A man who was shot in an armed robbery 3 months ago, told me his level of worry for being assaulted in the future is very low, a woman who hasn’t been assaulted in the last 5 years, stated is extremely worried of being assaulted in the future.
Now, let’s put apart probabilistic calculations and think in a mere qualitative way, how do we compare their different levels of perceived vulnerability to assaults? Measuring the poverty ex-ante, a real challenge. Literature on this issue is warmly welcomed, I need a reliable vulnerability index…
IS MORTALITY IN DEVELOPING COUNTRIES PROCYCLICAL? HEALTH PRODUCTION AND THE VALUE OF TIME IN COLOMBIA’S COFFEE-GROWING REGIONS (Miller and Urdinola, 2007) is a paper testing the hypothesis of countercyclical infant mortality in poor coffee crops area in rural Colombia, i.e. the mortality rate being decreasing during economic growth. That is to say, during economic upturns (high coffee price), coffee growers would have a higher propensity to focus on their children’s health conditions due to higher disposable income. Meanwhile, during economic downturns (low coffee price), poor coffee growers would give priority to other expenditures than the ones put towards their children’s health status – due to consumption smoothing mechanisms. However, the authors find evidence of procyclical infant mortality rate. Namely, the mortality rate increases during positive economic shocks (high coffee price), when the coffee growers are supposed to have more resources they can assign to health care. In developed countries, too, evidences suggest that mortality rate is procyclical. This could be explained by three main factors, holding during economic upturns:
- Increasing consumption of harmful normal goods like tobacco and alcohol (Miller and Urdinola, 2007)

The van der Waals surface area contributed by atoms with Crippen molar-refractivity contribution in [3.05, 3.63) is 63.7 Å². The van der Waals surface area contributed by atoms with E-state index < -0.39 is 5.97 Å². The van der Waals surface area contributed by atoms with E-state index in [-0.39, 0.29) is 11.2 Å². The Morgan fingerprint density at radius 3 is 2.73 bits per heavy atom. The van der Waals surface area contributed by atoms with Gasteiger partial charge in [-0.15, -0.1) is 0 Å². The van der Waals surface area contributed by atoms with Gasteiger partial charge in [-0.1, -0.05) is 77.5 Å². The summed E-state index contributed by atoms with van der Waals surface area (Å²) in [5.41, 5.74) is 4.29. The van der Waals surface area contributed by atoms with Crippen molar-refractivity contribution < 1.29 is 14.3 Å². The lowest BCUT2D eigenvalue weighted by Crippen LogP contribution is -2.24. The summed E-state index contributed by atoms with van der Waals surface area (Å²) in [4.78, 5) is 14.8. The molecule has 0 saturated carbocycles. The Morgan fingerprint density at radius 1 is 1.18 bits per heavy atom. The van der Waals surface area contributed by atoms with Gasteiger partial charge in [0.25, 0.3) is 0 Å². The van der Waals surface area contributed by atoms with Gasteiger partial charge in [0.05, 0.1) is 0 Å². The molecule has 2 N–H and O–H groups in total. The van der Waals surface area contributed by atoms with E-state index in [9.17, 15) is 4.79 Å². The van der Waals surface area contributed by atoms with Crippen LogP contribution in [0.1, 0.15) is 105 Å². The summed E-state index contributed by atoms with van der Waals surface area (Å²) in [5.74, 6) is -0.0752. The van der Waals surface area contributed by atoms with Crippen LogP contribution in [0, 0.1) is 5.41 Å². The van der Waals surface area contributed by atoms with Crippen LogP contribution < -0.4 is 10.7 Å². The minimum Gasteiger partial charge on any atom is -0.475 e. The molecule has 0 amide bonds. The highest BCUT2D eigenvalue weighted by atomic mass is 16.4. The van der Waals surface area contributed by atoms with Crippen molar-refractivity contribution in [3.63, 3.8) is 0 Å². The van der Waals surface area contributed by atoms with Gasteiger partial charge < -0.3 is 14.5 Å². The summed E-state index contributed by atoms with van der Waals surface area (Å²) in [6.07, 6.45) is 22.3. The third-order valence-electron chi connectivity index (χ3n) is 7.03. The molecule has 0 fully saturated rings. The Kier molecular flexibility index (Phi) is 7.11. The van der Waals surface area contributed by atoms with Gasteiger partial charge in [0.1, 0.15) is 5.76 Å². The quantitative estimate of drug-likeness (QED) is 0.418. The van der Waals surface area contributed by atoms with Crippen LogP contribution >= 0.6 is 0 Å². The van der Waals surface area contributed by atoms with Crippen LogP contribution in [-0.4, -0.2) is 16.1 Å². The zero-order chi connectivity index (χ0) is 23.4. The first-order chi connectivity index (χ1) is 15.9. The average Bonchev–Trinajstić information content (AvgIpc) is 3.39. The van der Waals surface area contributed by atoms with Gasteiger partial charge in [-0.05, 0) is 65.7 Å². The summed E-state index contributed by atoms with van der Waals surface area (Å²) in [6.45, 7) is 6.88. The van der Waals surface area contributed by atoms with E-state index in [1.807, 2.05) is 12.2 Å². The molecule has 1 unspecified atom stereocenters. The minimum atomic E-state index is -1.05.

- Increasing pollutant emissions and higher traffic fatality rates (ibid.)
- Increasing opportunity cost of time (ibid.)
The Colombian context – where the rates of tobacco and alcohol addition are supposed to be close to zero among infants and the geographic and environmental features make pollution and traffic an minor problem – suggests reasons 1. and 2. cannot hold. On the other hand, factor 3., the increased opportunity cost of time, looks plausible.
Jinotega department in Nicaragua is a coffee-growing region. Yesterday I was interviewing a household’s head and, at the question whether he was worried by bad health conditions of him or a family member, he complined about the waste of time for going to the health center. Did he read Miller and Urdinola, too?
Don’t hesitate to tell me I make things too simple!
“The United Nations’ top human rights official called on the US on Tuesday to give the UN details about bin Laden’s killing and said that all counter-terrorism operations must respect international law” (Al Jazeera today)
Did USA – again – and Obama loose the occasion to show the world they are a great country indeed, and to keep the distance from the Bush-Era?